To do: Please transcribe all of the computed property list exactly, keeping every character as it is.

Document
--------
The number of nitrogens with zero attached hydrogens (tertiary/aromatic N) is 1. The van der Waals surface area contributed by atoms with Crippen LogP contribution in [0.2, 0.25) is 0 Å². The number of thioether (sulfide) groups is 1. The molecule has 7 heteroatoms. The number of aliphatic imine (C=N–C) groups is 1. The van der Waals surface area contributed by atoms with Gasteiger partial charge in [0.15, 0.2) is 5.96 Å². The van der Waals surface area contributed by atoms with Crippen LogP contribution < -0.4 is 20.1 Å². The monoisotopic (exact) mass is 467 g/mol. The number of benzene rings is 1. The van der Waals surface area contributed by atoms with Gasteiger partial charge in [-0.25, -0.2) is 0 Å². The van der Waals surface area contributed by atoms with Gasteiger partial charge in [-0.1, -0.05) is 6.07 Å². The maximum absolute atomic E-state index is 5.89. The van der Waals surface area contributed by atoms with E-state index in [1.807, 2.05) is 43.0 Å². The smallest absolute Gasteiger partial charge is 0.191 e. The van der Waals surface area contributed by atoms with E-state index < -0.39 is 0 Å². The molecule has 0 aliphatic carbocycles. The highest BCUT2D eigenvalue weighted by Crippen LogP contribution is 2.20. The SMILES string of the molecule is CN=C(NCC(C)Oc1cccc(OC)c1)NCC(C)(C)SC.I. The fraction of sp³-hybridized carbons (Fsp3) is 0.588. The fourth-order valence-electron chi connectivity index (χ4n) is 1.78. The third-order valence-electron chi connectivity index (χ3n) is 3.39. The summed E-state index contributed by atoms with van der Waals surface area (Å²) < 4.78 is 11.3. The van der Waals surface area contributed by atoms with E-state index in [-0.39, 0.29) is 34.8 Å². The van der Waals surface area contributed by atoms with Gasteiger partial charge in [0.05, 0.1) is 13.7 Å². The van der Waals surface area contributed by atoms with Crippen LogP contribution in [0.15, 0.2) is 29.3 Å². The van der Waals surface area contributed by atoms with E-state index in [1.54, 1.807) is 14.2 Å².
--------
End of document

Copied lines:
The number of nitrogens with zero attached hydrogens (tertiary/aromatic N) is 1. The van der Waals surface area contributed by atoms with Crippen LogP contribution in [0.2, 0.25) is 0 Å². The number of thioether (sulfide) groups is 1. The molecule has 7 heteroatoms. The number of aliphatic imine (C=N–C) groups is 1. The van der Waals surface area contributed by atoms with Gasteiger partial charge in [0.15, 0.2) is 5.96 Å². The van der Waals surface area contributed by atoms with Crippen LogP contribution < -0.4 is 20.1 Å². The monoisotopic (exact) mass is 467 g/mol. The number of benzene rings is 1. The van der Waals surface area contributed by atoms with Gasteiger partial charge in [-0.25, -0.2) is 0 Å². The van der Waals surface area contributed by atoms with Gasteiger partial charge in [-0.1, -0.05) is 6.07 Å². The maximum absolute atomic E-state index is 5.89. The van der Waals surface area contributed by atoms with E-state index in [1.807, 2.05) is 43.0 Å². The smallest absolute Gasteiger partial charge is 0.191 e. The van der Waals surface area contributed by atoms with E-state index < -0.39 is 0 Å². The molecule has 0 aliphatic carbocycles. The highest BCUT2D eigenvalue weighted by Crippen LogP contribution is 2.20. The SMILES string of the molecule is CN=C(NCC(C)Oc1cccc(OC)c1)NCC(C)(C)SC.I. The fraction of sp³-hybridized carbons (Fsp3) is 0.588. The fourth-order valence-electron chi connectivity index (χ4n) is 1.78. The third-order valence-electron chi connectivity index (χ3n) is 3.39. The summed E-state index contributed by atoms with van der Waals surface area (Å²) < 4.78 is 11.3. The van der Waals surface area contributed by atoms with E-state index in [-0.39, 0.29) is 34.8 Å². The van der Waals surface area contributed by atoms with Gasteiger partial charge in [0.05, 0.1) is 13.7 Å². The van der Waals surface area contributed by atoms with Crippen LogP contribution in [0.15, 0.2) is 29.3 Å². The van der Waals surface area contributed by atoms with E-state index in [1.54, 1.807) is 14.2 Å².